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Robotics Security The Military Technology

Electronic Warfare Insects Coming Soon 187

Posted by timothy
from the sure-makes-me-sleep-better dept.
Mike writes "British defence giant BAE Systems is creating a series of tiny electronic spiders, insects and snakes that could become the eyes and ears of soldiers on the battlefield, helping to save thousands of lives, and they claim that prototypes could be on the front line by the end of the year. A fascinating development to be sure, but who thinks this won't be misused domestically for spying and evidence gathering?" Included in the story is a link to a creepy little (scripted, rendered) demo video of these robots in action.
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Electronic Warfare Insects Coming Soon

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  • by Anonymous Coward on Sunday May 04, 2008 @06:15PM (#23294924)
    ... without giving yourself away.

    I can only imagine the possibilities of someoen dumping some bugs in an area and have a permanent observation of the majority of the population you want to keep your eyes on.
  • by rastoboy29 (807168) on Sunday May 04, 2008 @06:48PM (#23295114) Homepage
    It may just be that it is physically impossible to have privacy in the future. If that's the case, then we should accept it and start putting into place the mechanisms to make sure that "transparency" is a two-way street, which is the best case scenario in that case.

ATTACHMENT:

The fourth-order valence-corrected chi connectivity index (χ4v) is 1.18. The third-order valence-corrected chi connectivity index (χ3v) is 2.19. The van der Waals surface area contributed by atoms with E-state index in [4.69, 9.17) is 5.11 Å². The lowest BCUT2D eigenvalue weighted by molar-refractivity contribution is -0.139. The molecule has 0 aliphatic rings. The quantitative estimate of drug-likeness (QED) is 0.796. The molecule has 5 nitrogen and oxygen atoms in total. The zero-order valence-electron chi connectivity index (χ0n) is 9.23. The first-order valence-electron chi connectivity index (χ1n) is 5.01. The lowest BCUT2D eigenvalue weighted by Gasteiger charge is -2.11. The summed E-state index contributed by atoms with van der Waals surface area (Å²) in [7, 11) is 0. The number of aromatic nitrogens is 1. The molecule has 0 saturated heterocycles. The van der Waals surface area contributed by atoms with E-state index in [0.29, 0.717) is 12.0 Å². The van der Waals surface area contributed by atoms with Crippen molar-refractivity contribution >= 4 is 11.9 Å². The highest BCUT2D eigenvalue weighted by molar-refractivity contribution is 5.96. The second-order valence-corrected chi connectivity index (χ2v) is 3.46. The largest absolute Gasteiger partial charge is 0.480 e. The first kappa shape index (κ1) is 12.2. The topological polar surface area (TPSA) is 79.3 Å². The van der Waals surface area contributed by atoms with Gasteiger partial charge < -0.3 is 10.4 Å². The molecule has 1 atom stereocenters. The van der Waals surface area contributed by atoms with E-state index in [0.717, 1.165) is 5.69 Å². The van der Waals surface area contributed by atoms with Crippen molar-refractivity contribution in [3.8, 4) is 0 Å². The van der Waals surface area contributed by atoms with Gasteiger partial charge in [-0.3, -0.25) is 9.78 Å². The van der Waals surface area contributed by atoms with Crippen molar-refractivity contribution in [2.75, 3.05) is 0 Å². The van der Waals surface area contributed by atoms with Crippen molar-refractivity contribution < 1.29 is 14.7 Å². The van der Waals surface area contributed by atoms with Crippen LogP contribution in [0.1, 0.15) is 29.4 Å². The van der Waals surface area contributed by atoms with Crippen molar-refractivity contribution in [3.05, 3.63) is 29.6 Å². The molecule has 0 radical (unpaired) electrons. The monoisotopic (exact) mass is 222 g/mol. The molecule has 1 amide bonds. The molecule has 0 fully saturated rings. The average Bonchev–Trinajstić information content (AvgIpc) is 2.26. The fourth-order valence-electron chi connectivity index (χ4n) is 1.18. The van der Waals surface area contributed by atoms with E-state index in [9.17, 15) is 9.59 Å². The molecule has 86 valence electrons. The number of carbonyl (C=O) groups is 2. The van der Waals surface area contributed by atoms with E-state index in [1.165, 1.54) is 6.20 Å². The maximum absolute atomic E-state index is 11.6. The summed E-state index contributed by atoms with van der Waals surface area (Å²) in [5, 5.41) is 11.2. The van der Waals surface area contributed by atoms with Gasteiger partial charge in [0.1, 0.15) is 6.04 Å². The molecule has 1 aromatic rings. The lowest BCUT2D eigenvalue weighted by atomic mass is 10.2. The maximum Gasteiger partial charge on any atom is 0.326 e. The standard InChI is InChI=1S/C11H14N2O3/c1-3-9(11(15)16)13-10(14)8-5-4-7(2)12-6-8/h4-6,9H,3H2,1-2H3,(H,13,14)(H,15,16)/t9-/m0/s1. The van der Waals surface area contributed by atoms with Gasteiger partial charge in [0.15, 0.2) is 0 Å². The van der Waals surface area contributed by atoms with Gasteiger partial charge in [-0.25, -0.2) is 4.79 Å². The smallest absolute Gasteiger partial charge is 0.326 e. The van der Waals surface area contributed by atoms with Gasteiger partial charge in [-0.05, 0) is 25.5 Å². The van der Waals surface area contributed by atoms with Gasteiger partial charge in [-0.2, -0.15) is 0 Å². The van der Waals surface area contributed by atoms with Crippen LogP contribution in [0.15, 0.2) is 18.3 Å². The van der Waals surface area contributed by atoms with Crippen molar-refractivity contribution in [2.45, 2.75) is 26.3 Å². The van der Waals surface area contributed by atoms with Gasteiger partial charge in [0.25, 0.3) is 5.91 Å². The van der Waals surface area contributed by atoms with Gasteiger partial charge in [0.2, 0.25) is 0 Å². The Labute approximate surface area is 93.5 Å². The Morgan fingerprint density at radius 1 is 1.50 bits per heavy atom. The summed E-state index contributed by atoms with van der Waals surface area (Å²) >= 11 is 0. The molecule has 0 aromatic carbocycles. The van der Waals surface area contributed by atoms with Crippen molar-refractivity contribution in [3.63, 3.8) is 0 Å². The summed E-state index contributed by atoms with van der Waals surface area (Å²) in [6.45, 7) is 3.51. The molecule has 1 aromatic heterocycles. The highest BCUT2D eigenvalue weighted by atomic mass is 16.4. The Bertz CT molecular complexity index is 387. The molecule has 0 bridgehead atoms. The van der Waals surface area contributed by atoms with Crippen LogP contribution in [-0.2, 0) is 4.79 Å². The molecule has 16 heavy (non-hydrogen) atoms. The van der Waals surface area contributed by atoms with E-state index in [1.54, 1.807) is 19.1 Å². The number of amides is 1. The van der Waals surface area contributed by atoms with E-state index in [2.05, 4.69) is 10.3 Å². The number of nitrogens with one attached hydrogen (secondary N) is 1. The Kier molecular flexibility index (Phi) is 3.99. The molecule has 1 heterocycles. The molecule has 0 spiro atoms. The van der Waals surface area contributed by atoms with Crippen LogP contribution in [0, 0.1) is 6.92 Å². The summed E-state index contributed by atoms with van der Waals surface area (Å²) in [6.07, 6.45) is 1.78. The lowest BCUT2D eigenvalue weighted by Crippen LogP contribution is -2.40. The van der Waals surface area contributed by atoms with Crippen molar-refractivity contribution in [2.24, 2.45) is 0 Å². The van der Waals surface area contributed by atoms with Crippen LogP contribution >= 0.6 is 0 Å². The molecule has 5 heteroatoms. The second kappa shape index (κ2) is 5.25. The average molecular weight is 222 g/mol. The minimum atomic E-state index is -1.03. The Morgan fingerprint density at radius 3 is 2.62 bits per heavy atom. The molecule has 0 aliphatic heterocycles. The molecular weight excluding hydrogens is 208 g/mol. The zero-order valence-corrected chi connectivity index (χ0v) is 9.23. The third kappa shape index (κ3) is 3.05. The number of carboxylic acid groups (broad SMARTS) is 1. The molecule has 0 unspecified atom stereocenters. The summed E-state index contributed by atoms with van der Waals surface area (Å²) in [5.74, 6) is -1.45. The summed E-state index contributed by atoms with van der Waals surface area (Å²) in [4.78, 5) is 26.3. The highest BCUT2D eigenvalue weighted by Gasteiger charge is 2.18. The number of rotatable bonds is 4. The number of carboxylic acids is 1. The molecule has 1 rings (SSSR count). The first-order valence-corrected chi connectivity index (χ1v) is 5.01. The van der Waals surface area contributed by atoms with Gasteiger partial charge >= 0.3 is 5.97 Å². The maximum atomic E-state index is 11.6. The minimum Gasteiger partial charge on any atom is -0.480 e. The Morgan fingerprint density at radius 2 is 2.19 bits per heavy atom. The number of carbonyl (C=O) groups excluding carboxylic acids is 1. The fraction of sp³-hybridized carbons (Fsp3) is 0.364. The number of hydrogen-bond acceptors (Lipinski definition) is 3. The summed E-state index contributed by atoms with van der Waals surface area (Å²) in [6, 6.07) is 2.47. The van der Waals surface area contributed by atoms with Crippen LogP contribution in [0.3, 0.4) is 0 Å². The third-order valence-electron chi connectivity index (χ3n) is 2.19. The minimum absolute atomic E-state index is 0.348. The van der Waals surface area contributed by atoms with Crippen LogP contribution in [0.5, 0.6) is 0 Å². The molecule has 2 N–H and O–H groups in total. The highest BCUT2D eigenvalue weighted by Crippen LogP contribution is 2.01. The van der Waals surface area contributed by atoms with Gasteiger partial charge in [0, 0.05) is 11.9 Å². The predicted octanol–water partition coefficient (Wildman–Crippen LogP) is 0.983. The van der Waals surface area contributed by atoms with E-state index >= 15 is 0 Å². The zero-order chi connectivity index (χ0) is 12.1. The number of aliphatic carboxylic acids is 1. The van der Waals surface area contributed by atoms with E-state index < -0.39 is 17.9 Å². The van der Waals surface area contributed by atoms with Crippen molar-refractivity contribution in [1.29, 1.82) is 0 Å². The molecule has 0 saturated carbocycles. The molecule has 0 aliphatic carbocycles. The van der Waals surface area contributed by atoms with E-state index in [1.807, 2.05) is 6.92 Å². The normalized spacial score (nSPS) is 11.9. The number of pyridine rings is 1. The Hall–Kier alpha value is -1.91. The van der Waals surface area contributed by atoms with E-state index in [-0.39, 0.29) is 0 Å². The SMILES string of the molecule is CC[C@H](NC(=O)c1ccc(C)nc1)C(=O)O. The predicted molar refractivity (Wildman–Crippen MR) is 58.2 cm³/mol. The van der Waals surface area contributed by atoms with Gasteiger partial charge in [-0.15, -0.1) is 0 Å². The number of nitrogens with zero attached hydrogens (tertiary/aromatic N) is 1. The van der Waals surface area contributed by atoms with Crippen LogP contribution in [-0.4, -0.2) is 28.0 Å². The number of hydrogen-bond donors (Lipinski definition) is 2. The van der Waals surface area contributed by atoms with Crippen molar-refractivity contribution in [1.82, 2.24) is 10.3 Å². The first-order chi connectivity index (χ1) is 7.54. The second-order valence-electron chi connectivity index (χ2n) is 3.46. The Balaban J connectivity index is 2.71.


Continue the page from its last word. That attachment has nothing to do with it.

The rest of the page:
Link to the Wikipedia article on his ideas:

    http://en.wikipedia.org/wiki/The_Transparent_Society [wikipedia.org]
  • Not exactly (Score:4, Interesting)

    by NEOtaku17 (679902) on Sunday May 04, 2008 @06:51PM (#23295130) Homepage
    "I thought soldiers were on a battlefield precisely to take as many lives as they could..."

    No. If a nuclear armed nation wanted to take as many lives as possible, none of their soldiers would be on the battle-field.
  • Re:the video (Score:5, Interesting)

    by jollyreaper (513215) on Sunday May 04, 2008 @07:02PM (#23295246)

    That video that's mentioned is here. This technology still relies on wireless transmission, so who ever uses it must be in relative close proximity. So when deployed, if you notice them some how, you'll know someone is near by.
    From behind the headboard slipped a tiny hunter-seeker no more than five centimeters long. Paul recognized it at once - a common assassination weapon that every child of royal blood learned about at an early age. It was a ravening sliver of metal guided by some near-by hand and eye.
  • Re:BAE Systems Motto (Score:3, Interesting)

    by xSauronx (608805) <xsauronxdamnit.gmail@com> on Sunday May 04, 2008 @07:03PM (#23295260)
    isnt that how the Gatling gun was pitched?
  • Re:battery life (Score:5, Interesting)

    by neokushan (932374) on Sunday May 04, 2008 @07:26PM (#23295392)
    I don't suppose solar power would help solve that problem? After all real insects are attracted to light, so they may as well make these ones do the same.
    Since they're insects, you could have several of them on a site at any one time, just swapping them around for recharging when the batteries run low.